Every Friday, in this space, I’m going to be recapping the past weeks discoveries as a sort of incentive to myself, as well as a sort of menu for you guys. This’ll provide an easy navigation tool to what’s happened this past week, as well as providing me a oppurtunity to provide a little commentary in retrospect.
One week down here at “Things I’m Discovering…” a good time to look back and see what the first week of documenting pop culture discoveries has been like for me. Overall I’d say I’m happy with my take this week, though I would like to start going a little farther afield in my adventures, start going out of my way rather than padding myself by only finding what’s buried an inch down in my own backyard. Send me suggestions, what I should be unearthing, need to be unearthing, so that I can really begin to put myself on the hot seat in regards to mission of really discovering what pop culture means to me. That being said this week, my adventures included:
– Starting a blog. Big deal, that. After a pleasant experience with the first season of Buffy, I decided to lay it all out there, explaining where I come from (I love pop culture, but do I truly know it?) and setting a goal for myself to discover things like Buffy all the time.
– Finding YouTube band Pomplamoose through their inspired Angry Birds video, and falling for their cooler-than-me, populist, Internet vibe. I’m still listening to my Pomplamoose favorites. Their music is addictive.
– Watching, and being underwhelmed by, The Muppets Take Manhattan. If anything, my opinion on this film has hardened since earlier this week. The Muppets themselves are funny, but put them in an uninspired situation and stick them human straight men (or women) who seem to seem to be putting no effort into aiding the comedy chops of their puppet brethren, and you get a pretty flat, disappointing 80s movie with a few good lines. Muppets are still funny, but their legendary status doesn’t preclude them from failure. If anything, their gimmick (hey look, funny puppets!) makes them more prone to it. That was a busy day. I also made first contact with Garrison Keillor and MST3K.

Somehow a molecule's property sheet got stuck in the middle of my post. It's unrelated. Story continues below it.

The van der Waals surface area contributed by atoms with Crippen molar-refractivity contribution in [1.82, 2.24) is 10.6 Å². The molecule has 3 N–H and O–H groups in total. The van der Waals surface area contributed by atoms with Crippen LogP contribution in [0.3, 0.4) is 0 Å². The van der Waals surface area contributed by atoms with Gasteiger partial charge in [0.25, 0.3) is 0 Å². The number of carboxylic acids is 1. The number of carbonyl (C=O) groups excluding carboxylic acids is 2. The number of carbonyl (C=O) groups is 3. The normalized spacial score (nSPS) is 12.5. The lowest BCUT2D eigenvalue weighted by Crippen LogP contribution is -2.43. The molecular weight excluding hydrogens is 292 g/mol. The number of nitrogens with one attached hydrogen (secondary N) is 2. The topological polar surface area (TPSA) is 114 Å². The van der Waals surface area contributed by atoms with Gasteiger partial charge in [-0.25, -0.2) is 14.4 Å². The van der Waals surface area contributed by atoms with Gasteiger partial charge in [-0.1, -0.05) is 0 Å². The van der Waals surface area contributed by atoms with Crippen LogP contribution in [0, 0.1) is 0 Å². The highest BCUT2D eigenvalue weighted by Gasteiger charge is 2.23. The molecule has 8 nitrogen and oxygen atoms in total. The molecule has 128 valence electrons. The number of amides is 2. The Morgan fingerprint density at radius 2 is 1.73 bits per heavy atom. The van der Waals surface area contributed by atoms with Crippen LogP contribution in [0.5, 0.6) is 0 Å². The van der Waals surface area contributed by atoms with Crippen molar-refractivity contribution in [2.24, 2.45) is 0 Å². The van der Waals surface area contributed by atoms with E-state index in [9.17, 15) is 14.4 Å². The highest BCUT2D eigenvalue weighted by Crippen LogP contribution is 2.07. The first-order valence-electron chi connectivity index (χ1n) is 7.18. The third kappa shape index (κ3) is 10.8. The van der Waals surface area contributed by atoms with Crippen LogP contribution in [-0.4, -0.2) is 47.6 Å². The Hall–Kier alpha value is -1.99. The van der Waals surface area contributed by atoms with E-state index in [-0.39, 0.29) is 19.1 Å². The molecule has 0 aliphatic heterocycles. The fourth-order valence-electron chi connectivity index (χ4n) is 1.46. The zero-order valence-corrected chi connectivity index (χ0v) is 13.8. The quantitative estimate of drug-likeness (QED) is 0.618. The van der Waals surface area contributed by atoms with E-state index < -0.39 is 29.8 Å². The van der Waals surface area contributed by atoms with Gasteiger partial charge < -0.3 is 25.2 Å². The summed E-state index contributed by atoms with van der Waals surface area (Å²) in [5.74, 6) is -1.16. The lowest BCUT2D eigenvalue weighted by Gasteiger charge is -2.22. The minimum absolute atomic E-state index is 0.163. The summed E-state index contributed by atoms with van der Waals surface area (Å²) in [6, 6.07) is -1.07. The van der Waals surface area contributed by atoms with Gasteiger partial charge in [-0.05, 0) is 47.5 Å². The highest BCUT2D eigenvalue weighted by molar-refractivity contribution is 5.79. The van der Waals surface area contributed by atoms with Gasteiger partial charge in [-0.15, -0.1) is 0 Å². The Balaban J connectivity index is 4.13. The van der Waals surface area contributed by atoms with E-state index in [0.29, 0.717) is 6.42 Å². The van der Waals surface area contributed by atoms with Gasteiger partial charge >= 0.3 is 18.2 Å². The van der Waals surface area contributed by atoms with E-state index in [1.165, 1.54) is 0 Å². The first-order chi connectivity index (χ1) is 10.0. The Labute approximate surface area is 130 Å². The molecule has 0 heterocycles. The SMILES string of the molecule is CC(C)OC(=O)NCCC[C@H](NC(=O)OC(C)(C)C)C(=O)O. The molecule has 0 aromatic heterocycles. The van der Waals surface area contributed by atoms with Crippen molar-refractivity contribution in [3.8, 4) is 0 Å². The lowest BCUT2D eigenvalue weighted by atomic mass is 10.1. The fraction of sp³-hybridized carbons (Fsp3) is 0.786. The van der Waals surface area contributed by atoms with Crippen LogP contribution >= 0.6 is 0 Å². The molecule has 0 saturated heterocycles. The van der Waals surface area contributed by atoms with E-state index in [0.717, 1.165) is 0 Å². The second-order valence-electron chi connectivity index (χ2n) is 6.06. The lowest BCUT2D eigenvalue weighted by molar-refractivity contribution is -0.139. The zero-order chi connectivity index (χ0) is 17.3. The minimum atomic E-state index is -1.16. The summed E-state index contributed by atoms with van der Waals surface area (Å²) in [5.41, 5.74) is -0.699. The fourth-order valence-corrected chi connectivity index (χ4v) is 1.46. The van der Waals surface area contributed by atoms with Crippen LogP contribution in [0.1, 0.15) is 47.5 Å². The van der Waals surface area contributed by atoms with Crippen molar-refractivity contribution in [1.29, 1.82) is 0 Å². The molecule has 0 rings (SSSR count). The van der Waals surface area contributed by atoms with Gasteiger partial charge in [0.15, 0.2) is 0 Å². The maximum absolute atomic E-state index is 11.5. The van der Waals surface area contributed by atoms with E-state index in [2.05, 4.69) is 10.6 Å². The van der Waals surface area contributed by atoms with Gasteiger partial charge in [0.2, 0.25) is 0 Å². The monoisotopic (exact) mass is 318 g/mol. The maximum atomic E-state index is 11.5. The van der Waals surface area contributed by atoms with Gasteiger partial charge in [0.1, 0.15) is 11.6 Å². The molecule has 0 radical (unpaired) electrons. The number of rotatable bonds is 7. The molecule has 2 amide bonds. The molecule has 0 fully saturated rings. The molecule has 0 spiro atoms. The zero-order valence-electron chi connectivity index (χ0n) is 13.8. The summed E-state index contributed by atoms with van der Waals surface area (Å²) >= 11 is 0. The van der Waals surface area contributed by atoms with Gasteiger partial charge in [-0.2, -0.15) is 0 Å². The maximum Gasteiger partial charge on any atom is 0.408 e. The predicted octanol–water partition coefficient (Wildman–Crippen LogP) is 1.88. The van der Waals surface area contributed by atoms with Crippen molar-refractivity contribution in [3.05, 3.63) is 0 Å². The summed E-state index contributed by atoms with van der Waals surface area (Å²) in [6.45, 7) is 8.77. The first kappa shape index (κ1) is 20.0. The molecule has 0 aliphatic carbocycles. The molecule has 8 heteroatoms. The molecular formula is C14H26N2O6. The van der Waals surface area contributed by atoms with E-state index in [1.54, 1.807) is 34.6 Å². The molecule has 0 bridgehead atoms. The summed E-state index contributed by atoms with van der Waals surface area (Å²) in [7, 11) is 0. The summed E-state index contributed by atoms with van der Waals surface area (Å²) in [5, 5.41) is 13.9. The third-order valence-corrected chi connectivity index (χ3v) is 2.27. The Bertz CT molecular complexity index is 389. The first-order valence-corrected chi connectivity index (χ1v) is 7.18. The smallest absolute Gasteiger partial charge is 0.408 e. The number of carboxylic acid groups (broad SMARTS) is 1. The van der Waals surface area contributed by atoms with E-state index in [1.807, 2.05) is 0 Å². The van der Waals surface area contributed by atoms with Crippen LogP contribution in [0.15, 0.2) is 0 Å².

– Sharing my thoughts on the first season of Buffy. Great characters, inconsistent plot, fun monsters, weak overarching story for the season, all of that outweighed by (it warrants bringing up again) truly great characters – sometimes you see right through a group of characters to the mythmaking that goes on behind them and you can’t help but stand in awe at the relatable, human story unfolding before you. Things are only getting better as I enter the second season and meet the delightful Spike (who has immediately made Angel more interesting through contrast) and his kooky sidekick Drusilla. Recap of that discovery to come soon.
– Lamenting the financial constraints which keep me from playing the brilliant looking L.A. Noire. I haven’t played a non-Rock Band/Super Smash game in, oh… a decade… Doesn’t matter. The concept of this game grabbed me by throat and brought me to the rediscovery of what it felt like as a kid watching Saturday Morning commercials for Madden or Pokemon (or this Super Smash commercial… Remember this? This was great…) and going, “Hey, need… now…” Fortunately, it looks like I may have a oppurtunity to play this game next week! Holla!
– Listening to the cast album for the new Broadway smash and 14-time Tony nominee, The Book of Mormon. Amazing. It’s odd to call something so dirty, profane, and controversial breath-taking or game-changing, but, that language and content is grounded in such unironic “BROADWAY!!!” (*jazz hands*) sentiment that, well, those are the most apt words to describe it. The Tony’s agree. It will win best musical… by a lot, and it deserves it considering it is, in fact, probably the best new musical in at least the past decade or so (yes, that means over In the Heights and Spring Awakening, which I love). I’m trying to slowly get my friends addicted to its charms as well. Listen to the album! It will bring you joy.
– Mourned the loss of Haley Reinhart, my last connection to this (in my view) overwhelmingly talent-laden but ultimately dissapointing season of American Idol. All the same, this is a time to celebrate what Haley did in her time on the show, and not cringe at the thought of how unappealing this vanilla finale will be. There lots of videos on the post of Haley’s best performances. She is someone I want making interesting albums for my consumption, stat!